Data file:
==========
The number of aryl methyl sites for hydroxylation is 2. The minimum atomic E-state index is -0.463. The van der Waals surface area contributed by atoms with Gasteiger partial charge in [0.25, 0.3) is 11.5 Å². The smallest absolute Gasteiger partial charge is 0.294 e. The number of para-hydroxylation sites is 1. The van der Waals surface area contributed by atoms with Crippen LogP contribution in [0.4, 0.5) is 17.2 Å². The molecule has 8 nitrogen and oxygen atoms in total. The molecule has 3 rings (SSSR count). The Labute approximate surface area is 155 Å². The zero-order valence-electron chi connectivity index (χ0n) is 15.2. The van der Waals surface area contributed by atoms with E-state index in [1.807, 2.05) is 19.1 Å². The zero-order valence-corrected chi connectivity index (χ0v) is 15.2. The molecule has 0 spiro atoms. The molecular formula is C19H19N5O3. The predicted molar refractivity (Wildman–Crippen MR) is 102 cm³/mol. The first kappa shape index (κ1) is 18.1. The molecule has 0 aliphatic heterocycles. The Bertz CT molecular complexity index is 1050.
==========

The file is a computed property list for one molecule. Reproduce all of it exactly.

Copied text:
The number of aryl methyl sites for hydroxylation is 2. The minimum atomic E-state index is -0.463. The van der Waals surface area contributed by atoms with Gasteiger partial charge in [0.25, 0.3) is 11.5 Å². The smallest absolute Gasteiger partial charge is 0.294 e. The number of para-hydroxylation sites is 1. The van der Waals surface area contributed by atoms with Crippen LogP contribution in [0.4, 0.5) is 17.2 Å². The molecule has 8 nitrogen and oxygen atoms in total. The molecule has 3 rings (SSSR count). The Labute approximate surface area is 155 Å². The zero-order valence-electron chi connectivity index (χ0n) is 15.2. The van der Waals surface area contributed by atoms with E-state index in [1.807, 2.05) is 19.1 Å². The zero-order valence-corrected chi connectivity index (χ0v) is 15.2. The molecule has 0 spiro atoms. The molecular formula is C19H19N5O3. The predicted molar refractivity (Wildman–Crippen MR) is 102 cm³/mol. The first kappa shape index (κ1) is 18.1. The molecule has 0 aliphatic heterocycles. The Bertz CT molecular complexity index is 1050.